July 29, 2003

The Poisoned Fruit of Anti-Americanism

No more do I want to hear that Europeans are more sophisticated than Americans.

Here's the latest.

BERLIN, July 23 (Reuters) - Almost one in three Germans below the age of 30 believes the U.S. government may have sponsored the September 11, 2001, attacks on New York and Washington, according to a poll published on Wednesday.

In Europe the lunatic fringe is going mainstream.

Maddening as this is, I really do worry for them. I'm beginning to think something terrible might happen over there.

I have an American friend who lives in Belgium, and he recently came by for a visit. I asked him why he thinks Europe is becoming such a dark place all of a sudden, and I must admit I wasn't prepared for his answer.

He said Europe has always been a dark place and it hasn't changed at all.

UPDATE: A couple of readers emailed and accused me of hyperbole. Fair enough. This German conspiracy theory isn't the mainstream.

Even so, I don't think it's right to compare German gullibility to American gullibility by pointing out, for example, that lots of Americans falsely believe Saddam Hussein was involved with the September 11 attacks.

There is a qualitative difference between believing Saddam was behind an attack on America and believing that the American government was behind an attack on America.

It is at least plausible that Saddam had something to do with it, even though he didn't. The idea that the US government committed that deed is insane.

Posted by Michael J. Totten at July 29, 2003 12:40 AM

Let me defend my countrymen.

First, I agree with you that the statement “SH was involved in 9/11” isn’t a good example if you want to show that American’s are equally gullible. But there are better examples, namely:

“There were Iraqi nationals among the 9/11 hijackers”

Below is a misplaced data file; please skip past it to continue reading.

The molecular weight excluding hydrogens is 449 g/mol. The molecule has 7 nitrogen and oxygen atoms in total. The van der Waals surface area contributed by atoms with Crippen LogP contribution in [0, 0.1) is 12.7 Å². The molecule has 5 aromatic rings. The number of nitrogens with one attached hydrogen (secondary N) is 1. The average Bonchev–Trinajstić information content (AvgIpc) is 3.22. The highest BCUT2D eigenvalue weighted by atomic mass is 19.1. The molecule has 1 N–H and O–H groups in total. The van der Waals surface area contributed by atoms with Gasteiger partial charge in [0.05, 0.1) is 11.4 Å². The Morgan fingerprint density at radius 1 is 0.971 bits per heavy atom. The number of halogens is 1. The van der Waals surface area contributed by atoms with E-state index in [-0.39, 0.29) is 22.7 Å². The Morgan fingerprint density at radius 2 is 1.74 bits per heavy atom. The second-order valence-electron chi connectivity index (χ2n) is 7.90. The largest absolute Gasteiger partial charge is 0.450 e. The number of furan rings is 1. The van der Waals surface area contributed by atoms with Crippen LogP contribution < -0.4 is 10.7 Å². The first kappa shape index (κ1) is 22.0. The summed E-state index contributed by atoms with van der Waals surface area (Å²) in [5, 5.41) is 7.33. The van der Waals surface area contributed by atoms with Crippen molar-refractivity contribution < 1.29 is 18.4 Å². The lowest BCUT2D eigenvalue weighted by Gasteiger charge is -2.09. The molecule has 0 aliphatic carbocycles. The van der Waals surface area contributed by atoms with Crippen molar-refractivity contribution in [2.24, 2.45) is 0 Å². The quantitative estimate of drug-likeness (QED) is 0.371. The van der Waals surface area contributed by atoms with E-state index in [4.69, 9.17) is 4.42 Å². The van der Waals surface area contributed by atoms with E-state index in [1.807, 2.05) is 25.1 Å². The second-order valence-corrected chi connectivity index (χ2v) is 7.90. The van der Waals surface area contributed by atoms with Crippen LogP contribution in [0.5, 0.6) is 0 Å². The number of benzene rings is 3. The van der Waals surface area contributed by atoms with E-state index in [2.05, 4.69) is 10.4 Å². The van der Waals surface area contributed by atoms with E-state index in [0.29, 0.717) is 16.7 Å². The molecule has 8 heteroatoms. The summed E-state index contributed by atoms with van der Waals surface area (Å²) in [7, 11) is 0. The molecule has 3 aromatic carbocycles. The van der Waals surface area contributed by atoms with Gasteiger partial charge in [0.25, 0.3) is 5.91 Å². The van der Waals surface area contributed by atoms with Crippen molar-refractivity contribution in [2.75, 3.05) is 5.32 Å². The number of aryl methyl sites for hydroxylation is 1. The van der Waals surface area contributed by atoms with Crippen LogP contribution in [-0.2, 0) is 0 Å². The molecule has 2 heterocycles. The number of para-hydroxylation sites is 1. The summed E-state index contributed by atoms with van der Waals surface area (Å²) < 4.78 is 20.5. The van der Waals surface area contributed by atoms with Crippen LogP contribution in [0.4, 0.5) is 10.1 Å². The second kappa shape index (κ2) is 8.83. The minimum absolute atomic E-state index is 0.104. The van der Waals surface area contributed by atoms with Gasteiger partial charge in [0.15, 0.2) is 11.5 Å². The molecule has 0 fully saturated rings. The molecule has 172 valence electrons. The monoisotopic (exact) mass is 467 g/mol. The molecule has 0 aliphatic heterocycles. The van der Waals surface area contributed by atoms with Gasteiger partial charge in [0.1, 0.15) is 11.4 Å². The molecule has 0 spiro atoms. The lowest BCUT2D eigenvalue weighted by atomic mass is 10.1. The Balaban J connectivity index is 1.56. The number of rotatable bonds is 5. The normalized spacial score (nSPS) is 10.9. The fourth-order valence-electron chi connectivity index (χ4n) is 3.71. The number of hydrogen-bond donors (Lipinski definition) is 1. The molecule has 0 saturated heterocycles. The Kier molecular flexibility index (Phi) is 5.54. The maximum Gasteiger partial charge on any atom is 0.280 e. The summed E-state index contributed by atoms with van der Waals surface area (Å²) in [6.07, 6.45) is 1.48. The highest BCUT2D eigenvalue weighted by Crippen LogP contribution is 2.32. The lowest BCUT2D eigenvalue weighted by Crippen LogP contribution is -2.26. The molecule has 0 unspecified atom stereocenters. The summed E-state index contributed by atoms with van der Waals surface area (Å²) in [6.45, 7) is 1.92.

“Iraq used chemical weapons against US troops in the war”
“WMD have been found in Iraq”

If I remember correctly there is fairly reliable polling data showing that these statements are believed to be true by somewhere between 10 and 30 percent of Americans.

As for the German poll, the important word in the Reuters excerpt is may. The poll, reported in


asked (summarized, not translated)

1. Do you believe that you have learned the full truth about 9/11 in the media ?
2. Do you believe that the US government could have been behind 9/11

“could have been”, not “was”. My guess is that this accounts for much of the 30 percent. It’s still embarrassing, but less so than the Reuters article at first suggests.

Posted by: Andreas Tiemeyer at July 29, 2003 05:42 AM

"It’s still embarrassing, but less so than the Reuters article at first suggests"

Not by much. It's a thin escape clause - razor thin.
Do I think Schroeder and Chirac could have been behind the 9/11 attacks? -- well uhhh yeah, ...like you know...it's not impossible, Dude.

Don't insult us. Call it the stain on Germany that it is.

BTW, nice lookin' new blog Michael. Good luck.

Posted by: BF at July 29, 2003 01:25 PM


"I'm flattered such an excellent writer links to my stuff"
Johann Hari
Author of God Save the Queen?

Andrew Sullivan
Author of Virtually Normal

"Brisk, bracing, sharp and thoughtful"
James Lileks
Author of The Gallery of Regrettable Food

"A hard-headed liberal who thinks and writes superbly"
Roger L. Simon
Author of Director's Cut

"Lively, vivid, and smart"
James Howard Kunstler
Author of The Geography of Nowhere

Contact Me

Send email to michaeltotten001 at gmail dot com

News Feeds


Link to Michael J. Totten with the logo button


Tip Jar


Terror and Liberalism
Paul Berman, The American Prospect

The Men Who Would Be Orwell
Ron Rosenbaum, The New York Observer

Looking the World in the Eye
Robert D. Kaplan, The Atlantic Monthly

In the Eigth Circle of Thieves
E.L. Doctorow, The Nation

Against Rationalization
Christopher Hitchens, The Nation

The Wall
Yossi Klein Halevi, The New Republic

Jihad Versus McWorld
Benjamin Barber, The Atlantic Monthly

The Sunshine Warrior
Bill Keller, The New York Times Magazine

Power and Weakness
Robert Kagan, Policy Review

The Coming Anarchy
Robert D. Kaplan, The Atlantic Monthly

England Your England
George Orwell, The Lion and the Unicorn